Surface enhanced Raman spectroscopy of Chlamydia trachomatis and Neisseria gonorrhoeae for diagnostics, and extra-cellular metabolomics and biochemical monitoring
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Citation (published version)Y. Chen, W.R. Premasiri, L.D. Ziegler. 2018. "Surface enhanced Raman spectroscopy of Chlamydia trachomatis and Neisseria gonorrhoeae for diagnostics, and extra-cellular metabolomics and biochemical monitoring." SCIENTIFIC REPORTS, Volume 8, pp. ? - ? (12). https://doi.org/10.1038/s41598-018-23562-5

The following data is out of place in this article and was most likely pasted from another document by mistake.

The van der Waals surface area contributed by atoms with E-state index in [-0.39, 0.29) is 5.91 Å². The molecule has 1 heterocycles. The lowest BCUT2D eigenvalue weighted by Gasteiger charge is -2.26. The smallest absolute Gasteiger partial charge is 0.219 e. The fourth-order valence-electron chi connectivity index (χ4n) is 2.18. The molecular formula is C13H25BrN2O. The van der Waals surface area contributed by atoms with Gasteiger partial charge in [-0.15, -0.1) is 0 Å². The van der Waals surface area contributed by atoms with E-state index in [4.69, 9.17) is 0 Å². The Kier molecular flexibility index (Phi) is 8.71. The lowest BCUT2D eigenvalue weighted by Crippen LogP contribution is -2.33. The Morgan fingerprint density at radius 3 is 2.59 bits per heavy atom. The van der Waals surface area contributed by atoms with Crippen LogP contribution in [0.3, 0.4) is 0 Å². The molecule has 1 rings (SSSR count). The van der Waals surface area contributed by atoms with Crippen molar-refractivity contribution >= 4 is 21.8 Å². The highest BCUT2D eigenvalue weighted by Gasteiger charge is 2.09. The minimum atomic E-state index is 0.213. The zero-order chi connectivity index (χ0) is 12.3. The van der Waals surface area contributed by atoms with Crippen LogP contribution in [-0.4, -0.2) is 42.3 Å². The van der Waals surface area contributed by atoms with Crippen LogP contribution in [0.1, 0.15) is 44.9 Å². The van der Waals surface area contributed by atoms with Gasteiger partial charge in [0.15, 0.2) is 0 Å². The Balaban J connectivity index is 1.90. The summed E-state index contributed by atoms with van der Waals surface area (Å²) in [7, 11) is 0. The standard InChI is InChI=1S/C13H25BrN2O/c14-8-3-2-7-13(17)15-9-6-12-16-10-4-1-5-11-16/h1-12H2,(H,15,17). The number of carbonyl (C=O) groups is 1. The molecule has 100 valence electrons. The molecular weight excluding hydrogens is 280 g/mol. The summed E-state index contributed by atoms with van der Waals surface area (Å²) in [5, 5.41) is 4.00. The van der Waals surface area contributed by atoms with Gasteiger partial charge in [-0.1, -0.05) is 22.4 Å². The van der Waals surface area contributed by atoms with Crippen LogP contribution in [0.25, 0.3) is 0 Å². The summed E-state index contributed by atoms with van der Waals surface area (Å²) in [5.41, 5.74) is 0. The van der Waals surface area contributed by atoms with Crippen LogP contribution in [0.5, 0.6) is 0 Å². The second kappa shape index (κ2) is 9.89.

SERS spectra excited at 785 nm of the bacteria Chlamydia trahomatis (elementary bodies, EB) and Neisseria gonorrheoae, the causative pathogens for the two most common sexually transmitted diseases (STD), chlamydia and gonorrhea, respectively, are reported. Although both are Gram-negative bacteria, the SERS signatures of C. trachomatis and N. gonorrheoae are completely different. N. gonorrheoae SERS spectra are due to the starvation induced nucleotide metabolites adenine and guanine, and the surface associated co-enzyme nicotinamide adenine dinucleotide and are very similar on Au and Ag although the spectrum appears more rapidly on Ag. The C. trachomatis SERS spectrum is dominated by the vibrational features of cell surface proteins. While features attributable to specific residues and the amide backbone characterize the C. trachomatis spectrum on Ag, the corresponding SERS spectrum on Au substrates displays vibrational characteristics of aggregated proteins. The prospects for the development of a SERS based platform for rapid (<one hour), low-cost bacterial STD diagnostics are promising based on these initial studies. Furthermore, this biomedical application demonstrates the potential for SERS to be a sensitive real time probe of the dynamics of biochemical activity in the cell wall and extracellular regions of microorganisms.
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